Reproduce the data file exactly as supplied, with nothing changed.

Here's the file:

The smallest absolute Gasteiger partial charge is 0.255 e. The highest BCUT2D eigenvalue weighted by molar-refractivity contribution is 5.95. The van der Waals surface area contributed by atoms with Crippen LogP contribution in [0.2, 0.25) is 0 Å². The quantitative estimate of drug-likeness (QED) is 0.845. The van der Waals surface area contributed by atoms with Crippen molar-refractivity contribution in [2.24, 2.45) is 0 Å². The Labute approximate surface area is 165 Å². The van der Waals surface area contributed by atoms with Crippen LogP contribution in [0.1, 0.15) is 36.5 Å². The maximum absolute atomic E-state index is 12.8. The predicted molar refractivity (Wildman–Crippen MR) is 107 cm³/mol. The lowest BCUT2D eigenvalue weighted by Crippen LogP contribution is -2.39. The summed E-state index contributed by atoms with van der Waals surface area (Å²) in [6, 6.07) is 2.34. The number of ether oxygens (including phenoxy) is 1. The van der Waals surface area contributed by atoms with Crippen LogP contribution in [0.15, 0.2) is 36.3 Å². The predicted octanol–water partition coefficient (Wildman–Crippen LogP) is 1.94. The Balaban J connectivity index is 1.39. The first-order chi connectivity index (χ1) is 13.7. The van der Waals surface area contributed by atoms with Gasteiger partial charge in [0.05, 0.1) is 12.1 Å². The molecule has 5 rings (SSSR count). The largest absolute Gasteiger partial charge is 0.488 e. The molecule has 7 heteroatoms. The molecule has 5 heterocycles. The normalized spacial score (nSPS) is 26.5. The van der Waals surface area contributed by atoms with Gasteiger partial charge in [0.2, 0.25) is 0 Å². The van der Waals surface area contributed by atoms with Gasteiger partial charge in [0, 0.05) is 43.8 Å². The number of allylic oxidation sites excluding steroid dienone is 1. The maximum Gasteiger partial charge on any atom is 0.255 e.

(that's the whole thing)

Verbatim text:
The smallest absolute Gasteiger partial charge is 0.255 e. The highest BCUT2D eigenvalue weighted by molar-refractivity contribution is 5.95. The van der Waals surface area contributed by atoms with Crippen LogP contribution in [0.2, 0.25) is 0 Å². The quantitative estimate of drug-likeness (QED) is 0.845. The van der Waals surface area contributed by atoms with Crippen molar-refractivity contribution in [2.24, 2.45) is 0 Å². The Labute approximate surface area is 165 Å². The van der Waals surface area contributed by atoms with Crippen LogP contribution in [0.1, 0.15) is 36.5 Å². The maximum absolute atomic E-state index is 12.8. The predicted molar refractivity (Wildman–Crippen MR) is 107 cm³/mol. The lowest BCUT2D eigenvalue weighted by Crippen LogP contribution is -2.39. The summed E-state index contributed by atoms with van der Waals surface area (Å²) in [6, 6.07) is 2.34. The number of ether oxygens (including phenoxy) is 1. The van der Waals surface area contributed by atoms with Crippen LogP contribution in [0.15, 0.2) is 36.3 Å². The predicted octanol–water partition coefficient (Wildman–Crippen LogP) is 1.94. The Balaban J connectivity index is 1.39. The first-order chi connectivity index (χ1) is 13.7. The van der Waals surface area contributed by atoms with Gasteiger partial charge in [0.05, 0.1) is 12.1 Å². The molecule has 5 rings (SSSR count). The largest absolute Gasteiger partial charge is 0.488 e. The molecule has 7 heteroatoms. The molecule has 5 heterocycles. The normalized spacial score (nSPS) is 26.5. The van der Waals surface area contributed by atoms with Gasteiger partial charge in [0.2, 0.25) is 0 Å². The van der Waals surface area contributed by atoms with Gasteiger partial charge in [0, 0.05) is 43.8 Å². The number of allylic oxidation sites excluding steroid dienone is 1. The maximum Gasteiger partial charge on any atom is 0.255 e.